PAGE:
It is the richest source of Vitamin C and has a super sweet delicious taste – it is meant to also have a calming effect on children – and was given by the spoonful back in the day (so my mum says!).
The rose hips are readily available in hedgerows and some gardens at this time of year – and usually are picked now to make into candy and jelly.. and after the first frost (when they are much softer) are used to make syrup.
You can either wait until mid October – or pick now and freeze to emulate the frost. It may mean they are not quite as sweet – but none the less still taste good, and the early fruiting may mean they spoil come October and our warm summer means that Sussex hips are ripe about now.
The BIG TIP is DO NOT USE AN ALUMINIUM PRESERVING PAN – as this strips out the Vitamin C – you need to use an enamel pan or stainless steel. We have tried a couple of recipes (some way more complicated which is not me at all) but like this ones simplicity and result – which is why it is in my recipe notebook (as posted in 2010).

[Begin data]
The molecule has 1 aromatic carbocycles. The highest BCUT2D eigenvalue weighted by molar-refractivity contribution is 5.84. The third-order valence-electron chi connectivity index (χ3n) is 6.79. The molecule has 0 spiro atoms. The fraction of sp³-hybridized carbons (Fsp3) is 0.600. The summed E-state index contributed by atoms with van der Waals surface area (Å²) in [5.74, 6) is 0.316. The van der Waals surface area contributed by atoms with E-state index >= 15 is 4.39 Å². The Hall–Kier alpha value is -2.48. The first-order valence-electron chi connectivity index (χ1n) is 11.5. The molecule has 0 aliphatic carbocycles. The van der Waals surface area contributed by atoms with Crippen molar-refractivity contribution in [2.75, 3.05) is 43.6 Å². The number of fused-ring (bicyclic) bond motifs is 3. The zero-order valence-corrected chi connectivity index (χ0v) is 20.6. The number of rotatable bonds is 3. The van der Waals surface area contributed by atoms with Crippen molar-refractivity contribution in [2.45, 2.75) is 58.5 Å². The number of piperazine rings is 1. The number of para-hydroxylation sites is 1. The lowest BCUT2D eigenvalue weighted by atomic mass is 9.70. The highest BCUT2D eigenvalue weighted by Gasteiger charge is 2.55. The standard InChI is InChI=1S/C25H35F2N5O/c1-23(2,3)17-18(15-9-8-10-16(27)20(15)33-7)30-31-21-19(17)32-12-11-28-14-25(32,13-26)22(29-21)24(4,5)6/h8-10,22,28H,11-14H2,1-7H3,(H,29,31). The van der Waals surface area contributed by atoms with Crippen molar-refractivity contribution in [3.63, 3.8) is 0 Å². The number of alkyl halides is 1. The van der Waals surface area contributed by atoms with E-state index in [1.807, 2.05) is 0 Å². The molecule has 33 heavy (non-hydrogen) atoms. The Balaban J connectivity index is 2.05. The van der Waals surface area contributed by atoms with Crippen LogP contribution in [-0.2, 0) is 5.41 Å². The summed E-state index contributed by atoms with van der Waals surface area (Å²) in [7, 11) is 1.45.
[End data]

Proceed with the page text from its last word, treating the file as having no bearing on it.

- 2.5 litres of water
- 1 kg of rosehips – yes a lot but its free!
- 500g of sugar (granulated is fine)
(MAKES about 75ml)
- Top and tail the rosehips – if you have picked them before the first frost stick them in the freezer for a couple of days – to a week, then defrost.
- Bring 1.5 litres of the water to boil.
- Whizz up the rose hips in a food processer – so they make a pulp
- Add to the boiling water, make sure it comes back up to the boil and then remove from the heat and let it stand for around 15 minutes to cool, and for the Vitamins and flavour to go into the water. (Note I have been told that boiling water (100C) is a lot less than boiling vitamin C (about 185C) which is why it doesnt dissolve with boiling water)
- Pour through a pre boiled or ironed (to steralise it) muslin square and allow the liquid to drip through. Alternatively you can use a colander and then a mesh sieve – which does leave a bit more pulp but does the same job)!
- Return the pulp to the pan and add 1 litre of fresh boiling water from the kettle and bring to the boil. Remove from heat and leave for 15 minutes to cool.
- Strain through the muslin (or double sieve technique) again – I use the sieves and push through the last bits with the back of a ladle to make sure I get all the good stuff!.
- Pour extracted liquid this time into a clean saucepan and boil to reduce the liquid to 75 cl (a wine bottles worth)
- Add the sugar and boil rapidly for around 5 minutes to create the syrup.
- Pour into hot sterile small stopper top bottles and seal immediately.
NOTE: We bought a job lot of these on ebay for about £5 2 years ago – and you sterilise them by washing and placing upside down in a 160c oven and then turn off while you make the syrup – sterilise the tops in the dishwasher – or boil for 5 minutes.